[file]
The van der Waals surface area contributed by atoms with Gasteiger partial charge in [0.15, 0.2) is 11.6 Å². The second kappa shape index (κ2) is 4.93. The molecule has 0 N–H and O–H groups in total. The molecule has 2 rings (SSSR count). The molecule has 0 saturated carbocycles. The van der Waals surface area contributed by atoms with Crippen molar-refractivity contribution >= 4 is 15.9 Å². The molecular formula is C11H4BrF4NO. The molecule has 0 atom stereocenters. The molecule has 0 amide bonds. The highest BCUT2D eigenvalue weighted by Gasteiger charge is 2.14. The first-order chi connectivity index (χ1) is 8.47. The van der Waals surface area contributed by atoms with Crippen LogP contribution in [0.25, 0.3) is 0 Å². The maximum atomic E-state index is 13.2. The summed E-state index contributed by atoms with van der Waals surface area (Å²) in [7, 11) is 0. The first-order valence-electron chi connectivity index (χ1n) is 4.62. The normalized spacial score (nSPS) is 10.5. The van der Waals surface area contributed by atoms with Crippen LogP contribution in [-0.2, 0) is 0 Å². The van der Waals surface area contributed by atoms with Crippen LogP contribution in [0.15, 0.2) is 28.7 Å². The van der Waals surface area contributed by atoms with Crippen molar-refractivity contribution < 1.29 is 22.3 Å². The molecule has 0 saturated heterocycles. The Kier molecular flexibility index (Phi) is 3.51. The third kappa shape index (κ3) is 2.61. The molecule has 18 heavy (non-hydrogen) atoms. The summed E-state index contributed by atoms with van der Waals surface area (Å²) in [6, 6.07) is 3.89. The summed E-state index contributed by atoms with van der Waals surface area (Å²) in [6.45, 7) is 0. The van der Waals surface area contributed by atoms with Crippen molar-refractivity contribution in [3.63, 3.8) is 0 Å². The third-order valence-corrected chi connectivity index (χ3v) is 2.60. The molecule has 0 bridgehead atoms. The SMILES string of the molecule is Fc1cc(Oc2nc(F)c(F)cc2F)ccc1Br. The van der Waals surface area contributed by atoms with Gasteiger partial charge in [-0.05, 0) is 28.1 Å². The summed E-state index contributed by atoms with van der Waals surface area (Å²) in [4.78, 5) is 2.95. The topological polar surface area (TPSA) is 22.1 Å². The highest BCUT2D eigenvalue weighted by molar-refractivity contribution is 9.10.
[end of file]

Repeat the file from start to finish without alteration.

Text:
The van der Waals surface area contributed by atoms with Gasteiger partial charge in [0.15, 0.2) is 11.6 Å². The second kappa shape index (κ2) is 4.93. The molecule has 0 N–H and O–H groups in total. The molecule has 2 rings (SSSR count). The molecule has 0 saturated carbocycles. The van der Waals surface area contributed by atoms with Crippen molar-refractivity contribution >= 4 is 15.9 Å². The molecular formula is C11H4BrF4NO. The molecule has 0 atom stereocenters. The molecule has 0 amide bonds. The highest BCUT2D eigenvalue weighted by Gasteiger charge is 2.14. The first-order chi connectivity index (χ1) is 8.47. The van der Waals surface area contributed by atoms with Crippen LogP contribution in [0.25, 0.3) is 0 Å². The maximum atomic E-state index is 13.2. The summed E-state index contributed by atoms with van der Waals surface area (Å²) in [7, 11) is 0. The first-order valence-electron chi connectivity index (χ1n) is 4.62. The normalized spacial score (nSPS) is 10.5. The van der Waals surface area contributed by atoms with Crippen LogP contribution in [-0.2, 0) is 0 Å². The van der Waals surface area contributed by atoms with Crippen LogP contribution in [0.15, 0.2) is 28.7 Å². The van der Waals surface area contributed by atoms with Crippen molar-refractivity contribution < 1.29 is 22.3 Å². The molecule has 0 saturated heterocycles. The Kier molecular flexibility index (Phi) is 3.51. The third kappa shape index (κ3) is 2.61. The molecule has 18 heavy (non-hydrogen) atoms. The summed E-state index contributed by atoms with van der Waals surface area (Å²) in [6, 6.07) is 3.89. The summed E-state index contributed by atoms with van der Waals surface area (Å²) in [6.45, 7) is 0. The van der Waals surface area contributed by atoms with Crippen molar-refractivity contribution in [3.63, 3.8) is 0 Å². The third-order valence-corrected chi connectivity index (χ3v) is 2.60. The molecule has 0 bridgehead atoms. The SMILES string of the molecule is Fc1cc(Oc2nc(F)c(F)cc2F)ccc1Br. The van der Waals surface area contributed by atoms with Gasteiger partial charge in [-0.05, 0) is 28.1 Å². The summed E-state index contributed by atoms with van der Waals surface area (Å²) in [4.78, 5) is 2.95. The topological polar surface area (TPSA) is 22.1 Å². The highest BCUT2D eigenvalue weighted by molar-refractivity contribution is 9.10.